The Texas legislature has subpoenaed investment firm BlackRock, together with its subsidiaries and affiliate entities in the state, for documents related to the institution’s promotion of environmental, social, and governance (ESG) policies.
The subpoena was issued by the Texas Senate Committee on State Affairs last month and asks the sergeant-at-arms for the committee or any peace officer of the state to summon BlackRock and associated entities to appear before the committee on Dec. 15. The summoned entities are expected to produce for committee inspection “books, papers, documents, or other tangible things in the said corporation’s possession, custody, or control” which are related to “ESG factors” or “ESG integration practices,” the subpoena stated.
“The reason the committee is requesting the production of documents is to evaluate the investment practices of a financial services firm with a presence in Texas and how those practices affect the state’s public pensions,” it said.
In a statement to Fox, Texas Republican state Sen. Bryan Hughes, chairman of the committee on state affairs, said that the subpoenaed documents are necessary to “uncover” the extent to which investment entities like BlackRock have been “playing politics using Texans’ hard-earned money.”
Back in August, the committee sent letters to BlackRock, as well as other investment firms like State Street, Vanguard, and Institutional Shareholder Services (ISS), to provide documents related to their ESG decision-making.
Hughes said that while each firm has produced documents, some have submitted “more than others.” But when it comes to BlackRock, the firm has “refused” to submit documents it deems as confidential or internal.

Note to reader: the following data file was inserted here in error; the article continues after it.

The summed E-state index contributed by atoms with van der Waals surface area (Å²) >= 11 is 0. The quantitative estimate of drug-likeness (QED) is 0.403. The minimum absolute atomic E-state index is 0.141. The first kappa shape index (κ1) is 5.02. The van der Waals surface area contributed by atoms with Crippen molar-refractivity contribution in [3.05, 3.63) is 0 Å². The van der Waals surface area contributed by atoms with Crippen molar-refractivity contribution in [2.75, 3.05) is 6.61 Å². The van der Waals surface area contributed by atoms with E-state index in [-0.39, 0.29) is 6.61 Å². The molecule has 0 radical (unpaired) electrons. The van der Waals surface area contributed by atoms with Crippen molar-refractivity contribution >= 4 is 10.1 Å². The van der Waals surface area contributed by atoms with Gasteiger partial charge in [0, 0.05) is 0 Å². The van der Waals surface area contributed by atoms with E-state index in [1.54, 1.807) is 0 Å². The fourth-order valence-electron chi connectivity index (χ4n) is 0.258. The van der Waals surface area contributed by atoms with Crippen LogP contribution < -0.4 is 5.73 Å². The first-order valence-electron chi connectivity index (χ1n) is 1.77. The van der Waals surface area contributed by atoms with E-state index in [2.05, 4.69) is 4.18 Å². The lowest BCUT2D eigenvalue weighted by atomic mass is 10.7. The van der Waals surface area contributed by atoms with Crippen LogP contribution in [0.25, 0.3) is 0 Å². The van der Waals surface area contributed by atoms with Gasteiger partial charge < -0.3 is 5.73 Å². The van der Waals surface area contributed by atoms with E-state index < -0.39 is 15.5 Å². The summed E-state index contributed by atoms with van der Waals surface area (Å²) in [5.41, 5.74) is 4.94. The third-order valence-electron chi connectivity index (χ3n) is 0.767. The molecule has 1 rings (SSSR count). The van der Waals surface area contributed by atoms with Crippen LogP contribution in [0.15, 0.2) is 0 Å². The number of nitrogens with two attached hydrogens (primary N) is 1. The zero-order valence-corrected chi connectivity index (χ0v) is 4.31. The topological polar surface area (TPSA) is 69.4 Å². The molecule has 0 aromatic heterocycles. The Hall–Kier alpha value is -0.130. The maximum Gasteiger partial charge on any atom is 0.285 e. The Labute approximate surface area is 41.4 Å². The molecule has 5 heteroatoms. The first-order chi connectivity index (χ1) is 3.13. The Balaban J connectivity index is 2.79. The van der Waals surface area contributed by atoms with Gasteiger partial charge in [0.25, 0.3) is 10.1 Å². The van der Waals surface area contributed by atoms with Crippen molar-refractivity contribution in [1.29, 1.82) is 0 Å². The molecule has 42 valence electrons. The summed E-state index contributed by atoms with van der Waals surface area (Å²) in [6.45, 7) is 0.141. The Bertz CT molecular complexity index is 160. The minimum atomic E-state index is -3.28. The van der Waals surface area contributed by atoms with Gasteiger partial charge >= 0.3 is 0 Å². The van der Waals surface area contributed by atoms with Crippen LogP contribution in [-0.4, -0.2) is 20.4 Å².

As a result, the committee had to issue a subpoena to BlackRock. “They have a legal duty to put their investors’ interests first, and we intend to make sure they do,” Hughes added.
ESG investing advocates stakeholder capitalism instead of the conventional shareholder variant. Proponents of the ideology argue that traditional investments focus merely on maximizing profits, whereas stakeholder-centric ESG investing takes into consideration social advocacy, environment, and other progressive ideals which they claim will benefit society, and the company, in the long run.
ESG investing is one of the main reasons why many companies have drastically evolved in recent times. When previously businesses followed customer demand, nowadays they have mostly pivoted toward alternate goals and sacrificed profits for “green” and politically correct objectives.
Action Against BlackRock, ESG Investing Perils
BlackRock has been facing a series of actions from state authorities over its ESG investing practices. On Dec. 1, Florida Chief Financial Officer Jimmy Patronis announced that his state will begin pulling out $2 billion in assets from the investment firm.
The state intends to completely divest its investments from BlackRock and relocate them to other fund management firms beginning next year.
In October, Missouri announced plans to remove $500 million worth of pension fund investments in BlackRock.
Earlier, Louisiana had announced a pending removal of $794 million from the company, while Utah and Arkansas declared their intentions to remove $100 million and $125 million, respectively.
In a recent interview, Missouri Treasurer Scott Fitzpatrick equated ESG with leftist activism and pointed out that people’s money is being used by money managers to advance political and social causes that might not even be in the investors’ financial interests.
“ESG is just the latest acronym to describe what people want them to believe for good, well-intentioned advocacy [when] it’s really just political advocacy for things that the Democrats cannot get passed through the democratic process, and they’re using your money to do it,” he said.
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